John headed south out of town. Not far, but towards a dark line of trees that marked the wide Vermillion River. He could make out the tangerine glow of a dozen or more fires, widely scattered among the trees and along the far bank. Most likely, John guessed, it was folks coming up out of Oklahoma and Kansas ahead of the hard times. He figured he could just as easily content himself among souls as lost as he felt.
The day had faded entirely when John pulled the truck up to the nearest fire. It was farthest from the others and much smaller by comparison. It illuminated a tiny shack with bits of wood, pieces of fabric constructed in the crudest fashion. The roof was an old olive drab army tent strung between the shack and an even older Model T. A simple three-drawer bureau, small cot, wash basin and metal post bed were almost lost to the shadow of the makeshift shelter at the open end of the shack. Dining chairs and a table were arranged beneath the stunning canopy of stars on a round handmade bed. Banks of gray-white wood smoke held to the branches and leaves above the makeshift camp. Close by, the fire crackled in an odd rhythm to crickets and the flickering dance of countless fireflies.
Behind this ramshackle transient home a line of laundry was strung between two trees. Stockings, under garments, a woman’s blue blouse and some old gray rags hung haphazard from the line. The line hung precisely where the bank dipped in a small trail towards the river. The laundry was still wet in places, and was wrinkled where it had been twisted and wrung dry by hand. Shadows forged from the glowing fire deepened those wrinkles into severe canyons of light and dark
There was an elderly couple on a pair of wood stools in front of the shack. The woman’s stool was a good deal shorter than his, as if there was some sort of pauper’s hierarchy; a queen to a beggar’s kingdom. She was in a long brown dress with white and gold little flowers. A hand-knitted men’s sweater covered her disillusioned shoulders. The collar of the dress was turned up over the rounded neckline of the sweater. She was small and frail, facing away from him, at the edge of her stool, as though she might suddenly bolt into the black night and simply disappear forever.
He was seated almost unnaturally straight, as if he was posing for a photograph. His neat white button shirt was stretched across a slight belly, but loose across his angular but narrow shoulders. The light of the fire played upon the contours and intersecting lines and valleys of their faces. Those shadows hid the murdered pride of a man who’d done good honest work his whole life and now had nothing to show for it. He sat like a statue to a dejected king, with one arm laid across his lap,the other holding an empty pipe at one knee. Behind them the river whispered steadily. Neither of them reacted as John leaned part way out the truck window.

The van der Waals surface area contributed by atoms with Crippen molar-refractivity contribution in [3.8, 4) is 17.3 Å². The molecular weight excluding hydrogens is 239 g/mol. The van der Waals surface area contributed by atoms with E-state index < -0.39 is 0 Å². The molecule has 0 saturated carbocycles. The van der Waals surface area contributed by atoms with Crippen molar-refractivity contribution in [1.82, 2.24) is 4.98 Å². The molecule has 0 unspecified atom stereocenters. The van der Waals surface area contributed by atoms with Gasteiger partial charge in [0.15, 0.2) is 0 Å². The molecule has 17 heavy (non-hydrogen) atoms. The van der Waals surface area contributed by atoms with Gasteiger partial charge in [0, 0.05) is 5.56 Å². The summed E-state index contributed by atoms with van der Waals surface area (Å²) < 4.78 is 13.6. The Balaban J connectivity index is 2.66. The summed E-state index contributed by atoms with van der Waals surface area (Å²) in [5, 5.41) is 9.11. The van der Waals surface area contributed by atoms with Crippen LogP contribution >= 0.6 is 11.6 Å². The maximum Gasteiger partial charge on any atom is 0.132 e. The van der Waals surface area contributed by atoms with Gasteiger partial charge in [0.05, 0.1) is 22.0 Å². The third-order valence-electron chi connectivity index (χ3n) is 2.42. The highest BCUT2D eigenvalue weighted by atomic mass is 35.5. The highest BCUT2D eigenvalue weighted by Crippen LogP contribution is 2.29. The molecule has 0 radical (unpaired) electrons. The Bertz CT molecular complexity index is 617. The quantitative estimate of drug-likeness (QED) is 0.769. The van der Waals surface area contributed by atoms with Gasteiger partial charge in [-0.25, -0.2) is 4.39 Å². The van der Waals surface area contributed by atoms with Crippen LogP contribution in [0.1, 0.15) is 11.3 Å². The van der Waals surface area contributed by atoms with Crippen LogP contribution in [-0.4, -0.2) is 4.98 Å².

“If it’s just the same,” he said, “I could use a spell beside your fire. Just to rest a bit and then I’ll move along.”
The old man nodded slowly without looking directly at John. When he spoke his voice was rich and deep but low. It carried a faded German accent heavily layered with an Oklahoma drawl. The words slurred a bit, enough that John thought it odd.
“Fire’s free.” The old man looked to the night sky.
John climbed from the truck. The grass was thin and dry beneath his boots. It crunched softly with each step. He went over to where the couple sat, looking back towards town and rocking on his heels.
“Obliged,” he said, respectfully.
“Afraid we don’t have much else to offer, stranger,” said the man.
“Times being what they are,” John agreed.
“The fire just looked inviting. Got a bed roll in the truck. I’ll be moving on soon enough.”
The man’s wife looked up at that moment. It was the first John had seen her move. It was like she’d just come to life, out of a trance or a deep thought. “Suppose there’s a bit of coffee left.”
Her husband didn’t react, though John was certain the fellow’s brow furled just a little. John smiled, recalling how when money got tight at home he was the one who pulled back, who held tightly to every crumb, while Anna would trade her soul over any insinuation of an inhospitable nature.
“Don’t want to bother.”
“No bother,” she replied, without moving from the stool. Her eyes moved just a bit, noting the slightest frown from her husband with a bit of disappointment.
At that moment a young woman appeared through the laundry, coming up from the river. She came up like a breeze, a long green printed dress flowing after her. The dress had slipped off one shoulder, baring the top of one breast. The color of her long hair was lost to the night, but the fire caught her eyes and burned deeply there. Her sudden appearance, the rhythm of her smooth movements was so harmonious John was left wondering if she wasn’t some sort of sign. He wondered if the sudden lingering meeting of their eyes did not foretell or promise something more.